By Christine Murray, See the Triumph Co-Founder
It’s September, which means that it’s back-to-school season for students, parents, teachers, and other school employees. Back-to-school season can be filled with both excitement about the year to come and stress as families and schools adjust to new schedules and routines. The start of a new school year is a great time to make goals for a positive year ahead.
At See the Triumph, we’re using this back-to-school season to focus on ways that schools can help to prevent and respond to violence. Specifically, we’re focusing on ways that personnel in elementary, middle, and high schools can take proactive steps to support children who’ve been impacted by violence and to create safe, nonviolent school climates.
We believe that school personnel--including teachers, principals, counselors, and coaches--have opportunities to make a huge impact on the lives of their students. School personnel have a valuable window into their students’ lives, and with their daily contact with students, they are often among the first to notice when students are at risk for or already experiencing violence.
We know that teachers and other school personnel have many demands on their time and energy already, especially as many schools across the country have moved to a greater focus on testing and assessment of students. And, often, schools are under-funded and under-resourced, so many teachers and other school employees face daunting jobs in carrying out their primary mission of educating students. Thus, we know that adding a focus on violence prevention and response can seem overwhelming to school personnel, in light of the demands they already face in their work.
And yet, violence in its many forms can take a toll on students’ lives and academic performance. When bullying or school violence occurs, the resulting safety threats can damage the safe, supportive learning environment that children need to thrive. Children who witness violence in their homes can experience trauma symptoms that impact their ability to concentrate in school and can reduce their confidence in their ability to succeed in school. Teenagers who face abusive dating relationships may be controlled by a partner in ways that impact their involvement in school, social, and extracurricular activities. And these are just a few examples of the ways that schools can be impacted by violence--either within schools or in the homes of their students.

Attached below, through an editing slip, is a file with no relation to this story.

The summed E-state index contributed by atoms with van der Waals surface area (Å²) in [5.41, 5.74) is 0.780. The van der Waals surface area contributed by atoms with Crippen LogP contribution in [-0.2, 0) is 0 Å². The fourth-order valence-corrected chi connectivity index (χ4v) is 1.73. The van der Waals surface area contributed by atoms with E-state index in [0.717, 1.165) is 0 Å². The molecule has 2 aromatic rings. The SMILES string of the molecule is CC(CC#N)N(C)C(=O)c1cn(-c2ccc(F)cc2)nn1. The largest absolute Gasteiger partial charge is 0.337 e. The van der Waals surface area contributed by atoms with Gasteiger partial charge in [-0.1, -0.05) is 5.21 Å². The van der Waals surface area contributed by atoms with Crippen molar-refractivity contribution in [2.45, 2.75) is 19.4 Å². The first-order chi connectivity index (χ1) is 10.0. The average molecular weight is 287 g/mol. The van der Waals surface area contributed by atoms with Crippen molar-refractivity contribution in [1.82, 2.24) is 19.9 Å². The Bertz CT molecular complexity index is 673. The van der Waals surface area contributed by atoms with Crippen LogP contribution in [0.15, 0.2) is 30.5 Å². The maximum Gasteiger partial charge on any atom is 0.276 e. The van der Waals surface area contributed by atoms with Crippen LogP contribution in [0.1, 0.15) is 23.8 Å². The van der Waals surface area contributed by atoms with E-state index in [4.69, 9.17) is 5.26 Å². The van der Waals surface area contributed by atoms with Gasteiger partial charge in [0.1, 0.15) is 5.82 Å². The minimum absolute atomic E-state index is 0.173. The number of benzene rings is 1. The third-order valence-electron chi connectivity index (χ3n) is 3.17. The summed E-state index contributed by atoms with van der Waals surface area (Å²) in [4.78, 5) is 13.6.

This month, we invite you to consider ways that you can support local schools in efforts to prevent and respond to violence. If you’re a parent or teacher, start conversations within your school to learn about what efforts your school is or can take to address this important issue. If you work in an agency that address domestic and/or sexual violence or child maltreatment, consider how you can build partnerships with local schools to help impacted students get better connected with local resources, as well as to bring educational programming to teach students about safe, healthy relationships. If you’re simply a concerned citizen, look for opportunities in your community to volunteer or otherwise support efforts to address violence and promote safety within schools in your area.
Engaging schools in efforts to prevent and respond to violence is critical to supporting students and families in building safe, healthy lives and relationships. We hope you’ll share your own suggestions and experiences throughout this month to offer additional insights as to how schools can help to build safety within relationships, families, and communities!
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